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Meet the Man on a Mission to Expose Sneaky Price Increases

todayNovember 26, 2022 5

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Then he turned his attention to shrinkflation. Already that day, he had two television interviews lined up to discuss the downsizing of Halloween candy.

In interviews, he’s the same person he is off-camera: simultaneously goofy and serious, affable yet awkward. Mr. Dworsky ran through the details of his candy investigations, pointing out that some manufacturers have defended smaller products by saying they have fewer calories. But on Halloween, kids don’t care, he said. “They just want some good candy.”

With inflation rattling the nation, shrinkflation recently drew the attention of John Oliver, who noted Mr. Dworsky’s quirky TV presence. “News outlets love to cover this, usually with the help of what seems to be the one go-to expert on the topic,” Mr. Oliver said, rolling clips of Mr. Dworsky emphatically listing examples of downsized products like toothpaste and sports drinks.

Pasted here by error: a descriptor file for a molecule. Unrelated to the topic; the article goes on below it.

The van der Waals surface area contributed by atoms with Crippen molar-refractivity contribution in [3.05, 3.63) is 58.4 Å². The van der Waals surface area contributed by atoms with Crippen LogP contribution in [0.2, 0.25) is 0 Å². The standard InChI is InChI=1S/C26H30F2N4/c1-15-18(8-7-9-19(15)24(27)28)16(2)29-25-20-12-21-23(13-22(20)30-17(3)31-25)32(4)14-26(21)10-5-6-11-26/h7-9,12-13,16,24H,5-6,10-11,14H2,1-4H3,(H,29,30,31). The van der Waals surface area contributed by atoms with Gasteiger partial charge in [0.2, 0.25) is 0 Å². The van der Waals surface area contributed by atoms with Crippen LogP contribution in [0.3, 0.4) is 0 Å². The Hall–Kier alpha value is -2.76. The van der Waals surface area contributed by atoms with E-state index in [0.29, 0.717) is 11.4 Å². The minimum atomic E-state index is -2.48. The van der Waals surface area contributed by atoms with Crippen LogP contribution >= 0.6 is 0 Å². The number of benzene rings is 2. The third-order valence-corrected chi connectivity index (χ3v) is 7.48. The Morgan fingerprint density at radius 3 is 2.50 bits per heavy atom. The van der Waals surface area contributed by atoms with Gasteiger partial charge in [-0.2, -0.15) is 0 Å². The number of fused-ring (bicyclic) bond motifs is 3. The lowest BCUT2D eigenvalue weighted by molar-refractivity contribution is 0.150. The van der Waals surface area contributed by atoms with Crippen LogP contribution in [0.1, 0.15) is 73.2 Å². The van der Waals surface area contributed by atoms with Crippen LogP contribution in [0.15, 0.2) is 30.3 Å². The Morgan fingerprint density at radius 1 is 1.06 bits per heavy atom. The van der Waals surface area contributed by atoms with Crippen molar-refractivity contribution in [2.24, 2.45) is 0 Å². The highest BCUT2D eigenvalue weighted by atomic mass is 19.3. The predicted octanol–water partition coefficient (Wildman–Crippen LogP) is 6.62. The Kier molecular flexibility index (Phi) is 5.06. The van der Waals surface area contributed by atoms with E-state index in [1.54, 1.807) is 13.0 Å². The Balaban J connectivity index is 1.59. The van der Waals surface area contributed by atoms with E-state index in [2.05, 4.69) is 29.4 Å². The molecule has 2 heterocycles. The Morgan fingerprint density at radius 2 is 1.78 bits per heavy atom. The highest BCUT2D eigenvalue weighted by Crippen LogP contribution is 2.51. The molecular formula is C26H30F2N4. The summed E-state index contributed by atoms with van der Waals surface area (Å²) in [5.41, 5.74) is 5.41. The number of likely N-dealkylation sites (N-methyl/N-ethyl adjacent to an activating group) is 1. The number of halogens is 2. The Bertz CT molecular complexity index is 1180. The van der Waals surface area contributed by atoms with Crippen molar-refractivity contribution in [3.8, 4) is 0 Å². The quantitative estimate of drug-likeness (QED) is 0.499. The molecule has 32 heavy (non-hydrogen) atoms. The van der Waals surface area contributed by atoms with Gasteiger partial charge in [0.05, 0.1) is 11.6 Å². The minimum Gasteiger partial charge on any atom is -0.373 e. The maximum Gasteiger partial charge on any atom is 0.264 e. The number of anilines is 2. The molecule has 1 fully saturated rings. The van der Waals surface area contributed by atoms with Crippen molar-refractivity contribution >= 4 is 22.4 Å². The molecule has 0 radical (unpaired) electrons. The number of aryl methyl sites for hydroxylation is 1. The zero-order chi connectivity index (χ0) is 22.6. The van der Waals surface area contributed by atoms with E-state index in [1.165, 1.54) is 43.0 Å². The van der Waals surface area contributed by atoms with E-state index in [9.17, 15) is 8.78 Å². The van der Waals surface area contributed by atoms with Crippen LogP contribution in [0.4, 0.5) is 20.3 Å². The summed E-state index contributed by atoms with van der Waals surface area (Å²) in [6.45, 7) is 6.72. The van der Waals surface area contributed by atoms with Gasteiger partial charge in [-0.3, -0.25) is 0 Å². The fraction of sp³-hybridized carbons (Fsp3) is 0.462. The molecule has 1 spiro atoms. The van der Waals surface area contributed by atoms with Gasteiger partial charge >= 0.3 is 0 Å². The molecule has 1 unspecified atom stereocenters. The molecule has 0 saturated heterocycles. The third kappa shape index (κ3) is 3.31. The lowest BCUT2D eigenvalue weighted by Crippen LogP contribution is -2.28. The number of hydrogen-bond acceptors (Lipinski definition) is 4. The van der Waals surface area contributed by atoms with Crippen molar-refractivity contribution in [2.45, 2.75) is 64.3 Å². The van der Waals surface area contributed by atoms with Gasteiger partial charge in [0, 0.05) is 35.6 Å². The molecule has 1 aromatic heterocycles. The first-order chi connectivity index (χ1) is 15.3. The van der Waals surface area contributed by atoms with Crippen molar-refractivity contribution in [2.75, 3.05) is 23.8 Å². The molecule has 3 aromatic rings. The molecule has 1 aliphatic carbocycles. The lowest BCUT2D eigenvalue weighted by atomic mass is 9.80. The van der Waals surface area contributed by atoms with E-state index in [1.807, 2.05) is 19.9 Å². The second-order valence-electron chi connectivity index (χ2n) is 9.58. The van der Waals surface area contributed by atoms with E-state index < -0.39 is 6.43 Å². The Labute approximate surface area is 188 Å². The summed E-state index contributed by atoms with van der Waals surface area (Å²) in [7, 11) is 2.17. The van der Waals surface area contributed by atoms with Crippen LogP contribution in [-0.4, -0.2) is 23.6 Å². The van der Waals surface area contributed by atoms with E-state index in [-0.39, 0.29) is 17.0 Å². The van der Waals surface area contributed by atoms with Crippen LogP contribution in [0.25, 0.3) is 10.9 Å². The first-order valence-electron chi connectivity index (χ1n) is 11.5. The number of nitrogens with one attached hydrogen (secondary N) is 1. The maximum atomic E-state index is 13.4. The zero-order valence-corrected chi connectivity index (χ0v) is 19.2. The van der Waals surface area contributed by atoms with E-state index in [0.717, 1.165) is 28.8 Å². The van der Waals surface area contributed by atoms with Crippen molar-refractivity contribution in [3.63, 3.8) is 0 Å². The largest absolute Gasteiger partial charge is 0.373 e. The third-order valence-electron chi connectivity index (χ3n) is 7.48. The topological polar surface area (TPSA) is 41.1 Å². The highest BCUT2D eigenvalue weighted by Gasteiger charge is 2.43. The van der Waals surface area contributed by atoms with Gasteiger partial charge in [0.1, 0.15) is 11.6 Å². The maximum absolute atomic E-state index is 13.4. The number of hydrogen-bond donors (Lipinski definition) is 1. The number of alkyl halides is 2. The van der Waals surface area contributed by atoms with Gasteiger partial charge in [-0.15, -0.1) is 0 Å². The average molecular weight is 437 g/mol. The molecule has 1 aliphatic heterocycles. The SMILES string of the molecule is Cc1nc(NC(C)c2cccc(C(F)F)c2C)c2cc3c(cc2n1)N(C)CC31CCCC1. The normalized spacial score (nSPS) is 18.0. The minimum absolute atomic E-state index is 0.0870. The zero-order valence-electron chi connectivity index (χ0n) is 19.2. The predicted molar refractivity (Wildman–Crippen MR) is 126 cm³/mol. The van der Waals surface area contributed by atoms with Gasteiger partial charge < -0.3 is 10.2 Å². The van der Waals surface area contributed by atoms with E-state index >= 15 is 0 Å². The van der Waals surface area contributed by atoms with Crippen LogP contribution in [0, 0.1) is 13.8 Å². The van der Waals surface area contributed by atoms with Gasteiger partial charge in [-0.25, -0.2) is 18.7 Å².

“Yeah! You tell ‘em, Ed!” Mr. Oliver says. “I love everything about that man.”

Mr. Dworsky’s work has received notice in academic circles as well. Joseph Balagtas, a professor of agricultural economics at Purdue University who has studied shrinkflation, said Mr. Dworsky was the only person he was aware of who is documenting the phenomenon. Hitendra Chaturvedi, a supply chain management professor at Arizona State University, said he had turned to Mr. Dworsky’s examples to build the data sets for his own research.

Before setting out to investigate the cough syrup tip, Mr. Dworsky made himself lunch, a seafood wrap from his bargain-hunted pantry. He can rattle off the prices of virtually everything in it. The imitation crab meat had gone up recently to $5.99 for a 2.5 pound package but was still “a great deal.” The celery set him back $1.50, the most he ever spent on celery, he said.

Then he hit the road. First stop, a Walgreens.

It’s difficult to catch shrinkflation, he said. But if he’s lucky, he can find examples in stores when new inventory arrives, putting newer and older packages on the same shelf side-by-side.

Mr. Dworsky also looks out for clues like “New and improved” on packaging. But most importantly, he examines the weight.

Original story from https://www.nytimes.com

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todayNovember 26, 2022


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